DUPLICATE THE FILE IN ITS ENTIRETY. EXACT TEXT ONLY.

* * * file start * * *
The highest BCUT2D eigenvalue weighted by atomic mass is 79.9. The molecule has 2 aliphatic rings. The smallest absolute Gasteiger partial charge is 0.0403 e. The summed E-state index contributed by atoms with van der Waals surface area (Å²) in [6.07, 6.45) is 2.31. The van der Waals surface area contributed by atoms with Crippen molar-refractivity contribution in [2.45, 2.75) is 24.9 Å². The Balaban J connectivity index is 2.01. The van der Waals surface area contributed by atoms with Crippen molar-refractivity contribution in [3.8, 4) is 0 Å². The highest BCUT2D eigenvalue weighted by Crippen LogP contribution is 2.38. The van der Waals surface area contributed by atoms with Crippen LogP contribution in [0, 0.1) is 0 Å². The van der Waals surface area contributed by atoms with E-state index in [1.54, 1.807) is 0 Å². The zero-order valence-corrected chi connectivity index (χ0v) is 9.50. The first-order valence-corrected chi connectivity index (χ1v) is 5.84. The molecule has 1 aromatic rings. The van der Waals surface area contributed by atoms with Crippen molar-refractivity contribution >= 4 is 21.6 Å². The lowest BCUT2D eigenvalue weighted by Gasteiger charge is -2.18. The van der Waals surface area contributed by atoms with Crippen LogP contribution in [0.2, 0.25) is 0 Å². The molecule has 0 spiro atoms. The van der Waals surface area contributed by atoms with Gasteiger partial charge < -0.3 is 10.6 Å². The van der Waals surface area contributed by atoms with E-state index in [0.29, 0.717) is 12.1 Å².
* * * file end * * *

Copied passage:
The highest BCUT2D eigenvalue weighted by atomic mass is 79.9. The molecule has 2 aliphatic rings. The smallest absolute Gasteiger partial charge is 0.0403 e. The summed E-state index contributed by atoms with van der Waals surface area (Å²) in [6.07, 6.45) is 2.31. The van der Waals surface area contributed by atoms with Crippen molar-refractivity contribution in [2.45, 2.75) is 24.9 Å². The Balaban J connectivity index is 2.01. The van der Waals surface area contributed by atoms with Crippen molar-refractivity contribution in [3.8, 4) is 0 Å². The highest BCUT2D eigenvalue weighted by Crippen LogP contribution is 2.38. The van der Waals surface area contributed by atoms with Crippen LogP contribution in [0, 0.1) is 0 Å². The van der Waals surface area contributed by atoms with E-state index in [1.54, 1.807) is 0 Å². The zero-order valence-corrected chi connectivity index (χ0v) is 9.50. The first-order valence-corrected chi connectivity index (χ1v) is 5.84. The molecule has 1 aromatic rings. The van der Waals surface area contributed by atoms with Crippen molar-refractivity contribution >= 4 is 21.6 Å². The lowest BCUT2D eigenvalue weighted by Gasteiger charge is -2.18. The van der Waals surface area contributed by atoms with Crippen LogP contribution in [0.2, 0.25) is 0 Å². The molecule has 0 spiro atoms. The van der Waals surface area contributed by atoms with Gasteiger partial charge < -0.3 is 10.6 Å². The van der Waals surface area contributed by atoms with E-state index in [0.29, 0.717) is 12.1 Å².